Aran Bell performing Don Quixote at Youth America Grand Prix. Photo by Nina Alovert, courtesy YAGP.
It’s not just that Aran Bell can nail a picture-perfect quintuple pirouette, with a sustained relevé to finish. Or that the 13-year-old can whip out split jumps effortlessly at the end of an exhausting variation. Despite his small stature (5’ 2’’), Aran shines with an impossibly huge presence. He has you hooked from the moment he appears onstage, where he looks completely at home. And, OK—he’s totally adorable.
At age 3, Aran (pronounced AR-an) hounded his mom for a year to let him take ballet like his older sister. After his dad, a Navy doctor, was posted to Washington, D.C., Aran commuted two hours each way to Central Pennsylvania Youth Ballet for two years. When his dad was transferred to Naples, Italy, three years ago, Aran began training under the tough Denys Ganio at Maison de La Danse in Rome, a two-hour drive from Naples.
Naturally very shy, Aran credits Ganio with pushing him to develop his stage presence. “At the beginning, the most I did was smile. Maybe,” he adds, with a grin.
Now a seasoned performer, Aran loves the thrill of competing—and he has wowed audiences all over the world, including spectators at the 2011 Youth America Grand Prix finals in NYC, where he won the overall prize in the Junior Division. After touring with YAGP for two weeks, he received coaching on his Basilio Act III variation from one of the best Basilios ever: former American Ballet Theatre principal Jose Manuel Carreño.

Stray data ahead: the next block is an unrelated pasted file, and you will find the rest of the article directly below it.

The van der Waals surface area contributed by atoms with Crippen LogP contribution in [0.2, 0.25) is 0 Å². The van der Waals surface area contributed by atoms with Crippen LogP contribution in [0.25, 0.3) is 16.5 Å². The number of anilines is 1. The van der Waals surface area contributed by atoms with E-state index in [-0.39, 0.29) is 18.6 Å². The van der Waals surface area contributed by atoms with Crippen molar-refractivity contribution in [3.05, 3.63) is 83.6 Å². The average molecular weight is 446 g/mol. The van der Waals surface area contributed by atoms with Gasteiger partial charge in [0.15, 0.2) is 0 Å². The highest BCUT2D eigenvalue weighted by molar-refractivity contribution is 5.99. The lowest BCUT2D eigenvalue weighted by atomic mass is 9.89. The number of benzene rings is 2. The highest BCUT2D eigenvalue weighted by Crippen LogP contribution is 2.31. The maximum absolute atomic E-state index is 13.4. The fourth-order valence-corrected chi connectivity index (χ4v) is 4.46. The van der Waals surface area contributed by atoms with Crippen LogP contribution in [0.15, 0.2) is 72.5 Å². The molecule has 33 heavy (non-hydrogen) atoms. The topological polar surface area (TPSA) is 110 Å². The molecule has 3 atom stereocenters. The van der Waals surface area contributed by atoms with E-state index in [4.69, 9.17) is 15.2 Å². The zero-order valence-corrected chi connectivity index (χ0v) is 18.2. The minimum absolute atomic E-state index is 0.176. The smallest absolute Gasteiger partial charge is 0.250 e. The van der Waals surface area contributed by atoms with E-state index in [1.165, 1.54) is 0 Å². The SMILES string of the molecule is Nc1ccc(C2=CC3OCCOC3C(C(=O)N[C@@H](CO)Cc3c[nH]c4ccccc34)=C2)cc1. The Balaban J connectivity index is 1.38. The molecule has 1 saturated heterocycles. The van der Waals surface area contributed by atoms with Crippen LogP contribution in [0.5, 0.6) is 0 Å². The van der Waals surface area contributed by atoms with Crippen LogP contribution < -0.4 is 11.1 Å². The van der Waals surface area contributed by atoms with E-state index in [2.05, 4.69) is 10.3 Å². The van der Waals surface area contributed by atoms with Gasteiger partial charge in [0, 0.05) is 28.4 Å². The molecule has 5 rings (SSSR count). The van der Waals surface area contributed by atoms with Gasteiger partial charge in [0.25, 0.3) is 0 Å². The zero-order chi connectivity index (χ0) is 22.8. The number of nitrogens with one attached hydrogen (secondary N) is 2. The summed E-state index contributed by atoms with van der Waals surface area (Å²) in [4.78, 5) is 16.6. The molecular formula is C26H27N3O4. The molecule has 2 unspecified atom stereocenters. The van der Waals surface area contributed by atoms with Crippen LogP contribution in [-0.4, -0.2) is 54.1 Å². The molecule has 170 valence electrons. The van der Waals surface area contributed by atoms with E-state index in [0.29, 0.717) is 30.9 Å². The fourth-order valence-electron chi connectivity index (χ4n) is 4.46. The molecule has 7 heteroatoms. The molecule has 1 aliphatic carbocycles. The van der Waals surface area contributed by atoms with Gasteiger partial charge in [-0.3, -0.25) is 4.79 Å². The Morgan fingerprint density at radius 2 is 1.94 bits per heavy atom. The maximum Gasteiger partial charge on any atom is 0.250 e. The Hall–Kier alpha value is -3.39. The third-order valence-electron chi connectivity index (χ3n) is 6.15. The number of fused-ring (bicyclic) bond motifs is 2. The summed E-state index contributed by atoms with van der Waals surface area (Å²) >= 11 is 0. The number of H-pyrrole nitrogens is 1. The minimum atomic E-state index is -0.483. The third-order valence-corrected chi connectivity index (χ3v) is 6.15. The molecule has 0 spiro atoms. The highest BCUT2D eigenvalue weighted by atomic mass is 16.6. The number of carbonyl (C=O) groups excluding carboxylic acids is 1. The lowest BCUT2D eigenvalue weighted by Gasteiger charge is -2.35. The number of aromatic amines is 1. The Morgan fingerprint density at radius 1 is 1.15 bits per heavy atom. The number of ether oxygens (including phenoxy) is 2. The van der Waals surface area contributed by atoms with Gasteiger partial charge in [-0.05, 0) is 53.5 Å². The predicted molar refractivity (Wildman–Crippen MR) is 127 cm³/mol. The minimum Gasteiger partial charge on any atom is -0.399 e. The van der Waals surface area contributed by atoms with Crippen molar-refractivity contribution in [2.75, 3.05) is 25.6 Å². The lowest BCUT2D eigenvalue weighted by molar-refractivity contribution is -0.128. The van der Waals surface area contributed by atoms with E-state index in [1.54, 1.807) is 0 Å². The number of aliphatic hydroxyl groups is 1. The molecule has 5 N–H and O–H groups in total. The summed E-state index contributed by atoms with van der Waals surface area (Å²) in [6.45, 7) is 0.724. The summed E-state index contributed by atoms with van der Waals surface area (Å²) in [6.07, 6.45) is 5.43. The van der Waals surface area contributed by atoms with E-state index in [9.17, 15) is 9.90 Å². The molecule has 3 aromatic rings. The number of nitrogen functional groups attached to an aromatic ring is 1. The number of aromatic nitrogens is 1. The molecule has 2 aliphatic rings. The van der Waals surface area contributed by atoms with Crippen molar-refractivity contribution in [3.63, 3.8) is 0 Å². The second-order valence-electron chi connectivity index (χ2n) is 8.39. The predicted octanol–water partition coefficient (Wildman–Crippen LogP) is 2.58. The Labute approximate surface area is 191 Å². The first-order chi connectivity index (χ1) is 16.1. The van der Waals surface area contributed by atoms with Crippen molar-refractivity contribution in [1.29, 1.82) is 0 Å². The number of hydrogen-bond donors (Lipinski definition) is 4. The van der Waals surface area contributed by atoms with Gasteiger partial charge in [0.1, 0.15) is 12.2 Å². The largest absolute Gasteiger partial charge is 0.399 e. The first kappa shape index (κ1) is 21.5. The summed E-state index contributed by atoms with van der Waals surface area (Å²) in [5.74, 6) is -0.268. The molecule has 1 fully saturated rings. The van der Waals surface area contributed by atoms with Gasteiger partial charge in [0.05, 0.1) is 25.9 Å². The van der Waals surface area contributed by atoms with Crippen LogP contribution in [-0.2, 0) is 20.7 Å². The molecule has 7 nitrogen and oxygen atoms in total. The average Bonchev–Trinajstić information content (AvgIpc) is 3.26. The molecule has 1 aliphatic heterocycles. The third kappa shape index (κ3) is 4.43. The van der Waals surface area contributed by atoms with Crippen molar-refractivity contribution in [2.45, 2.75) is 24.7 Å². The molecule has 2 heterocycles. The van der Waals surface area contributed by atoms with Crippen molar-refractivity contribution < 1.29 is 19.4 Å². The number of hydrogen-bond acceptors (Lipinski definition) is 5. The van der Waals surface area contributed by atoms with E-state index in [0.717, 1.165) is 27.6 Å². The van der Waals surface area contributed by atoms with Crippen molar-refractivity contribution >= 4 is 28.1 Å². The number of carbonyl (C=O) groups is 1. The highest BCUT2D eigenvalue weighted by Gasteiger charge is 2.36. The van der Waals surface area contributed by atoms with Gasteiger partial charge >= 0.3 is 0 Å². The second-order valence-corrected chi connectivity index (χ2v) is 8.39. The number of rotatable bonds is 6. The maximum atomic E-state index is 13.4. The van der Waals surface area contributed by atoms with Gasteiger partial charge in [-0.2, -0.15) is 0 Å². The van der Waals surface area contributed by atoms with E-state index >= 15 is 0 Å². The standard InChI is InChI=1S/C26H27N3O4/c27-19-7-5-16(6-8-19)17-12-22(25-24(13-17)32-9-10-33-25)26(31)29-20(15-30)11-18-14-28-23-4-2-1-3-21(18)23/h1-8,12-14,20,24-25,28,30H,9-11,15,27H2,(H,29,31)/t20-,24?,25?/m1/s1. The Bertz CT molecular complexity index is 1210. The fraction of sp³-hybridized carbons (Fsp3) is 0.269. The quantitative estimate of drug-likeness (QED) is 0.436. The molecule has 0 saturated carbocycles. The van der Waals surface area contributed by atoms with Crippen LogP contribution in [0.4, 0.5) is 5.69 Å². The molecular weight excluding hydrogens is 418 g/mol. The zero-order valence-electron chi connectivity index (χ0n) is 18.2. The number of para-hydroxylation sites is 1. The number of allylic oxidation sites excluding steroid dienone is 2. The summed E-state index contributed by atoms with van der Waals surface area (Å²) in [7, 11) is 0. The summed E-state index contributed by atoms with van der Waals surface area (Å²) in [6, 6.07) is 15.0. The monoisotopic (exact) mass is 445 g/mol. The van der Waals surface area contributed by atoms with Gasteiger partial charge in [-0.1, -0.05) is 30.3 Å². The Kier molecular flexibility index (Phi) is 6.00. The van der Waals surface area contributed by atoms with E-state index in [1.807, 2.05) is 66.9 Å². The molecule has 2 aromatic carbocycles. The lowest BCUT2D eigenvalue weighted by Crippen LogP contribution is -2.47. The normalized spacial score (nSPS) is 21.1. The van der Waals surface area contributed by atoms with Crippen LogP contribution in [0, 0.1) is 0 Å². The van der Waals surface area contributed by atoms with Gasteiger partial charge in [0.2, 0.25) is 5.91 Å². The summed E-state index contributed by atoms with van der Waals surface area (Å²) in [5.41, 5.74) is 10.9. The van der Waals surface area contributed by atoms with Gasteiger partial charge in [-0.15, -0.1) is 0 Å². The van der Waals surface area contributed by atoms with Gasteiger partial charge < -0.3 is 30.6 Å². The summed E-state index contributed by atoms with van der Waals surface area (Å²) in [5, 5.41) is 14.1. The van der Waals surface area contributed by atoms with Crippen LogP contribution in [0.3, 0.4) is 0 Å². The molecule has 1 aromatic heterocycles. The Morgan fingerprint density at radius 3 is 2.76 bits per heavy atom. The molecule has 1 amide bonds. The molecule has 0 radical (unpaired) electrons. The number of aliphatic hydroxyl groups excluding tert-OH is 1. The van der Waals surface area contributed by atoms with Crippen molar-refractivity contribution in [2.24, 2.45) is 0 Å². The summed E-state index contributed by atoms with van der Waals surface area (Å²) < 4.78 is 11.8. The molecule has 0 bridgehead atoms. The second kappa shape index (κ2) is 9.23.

Carreño singled out Aran for his natural talent and singular focus and invited him to attend the Carreño Dance Festival summer intensive in Sarasota, FL, last August, for more coaching. “It’s so awesome,” says Aran, visibly humbled when talking about working with his idol. “He’s really, really good at teaching, especially Don Quixote. He knows everything.”
In addition to performing at competitions and galas across Europe, Aran may choose to attend a different school next year. He has standing offers from Paris Opéra Ballet School, The Royal Ballet School, Stuttgart Ballet School and ABT’s Jacqueline Kennedy Onassis School—all affiliated with companies that he says he would love to join someday. And his dream ballet? Now that he has the Basilio variation down, he wants to tackle the rest of Don Q.
Aran at the Carreño Dance Festival. Photo by Bill Wagy, courtesy Carreño Dance Festival.
Birthday: October 7, 1998
Most-played song on his iPod: Michael Jackson’s “Beat It”
Hidden obsession: His huge collection of Nerf guns. “When I’m done dancing, I’ll probably either design Nerf guns or fix them.”
Favorite movie: Rambo
Still gets starstruck when: Taking class with his other idols—ABT’s Ethan Stiefel and the Bolshoi’s Ivan Vasiliev (a fellow lefty who Aran beat in a pirouette competition backstage
Craziest prize: 7,000 euro (about $9,500) for winning a competition in Milan that he received special permission to enter (it was supposed to be for 16- to 25-year-olds)
Unwinds on the weekends by: Playing soccer, riding his bike, taking trips
Movie star moment: Aran is one of the six students profiled in the new Youth America Grand Prix documentary, First Position.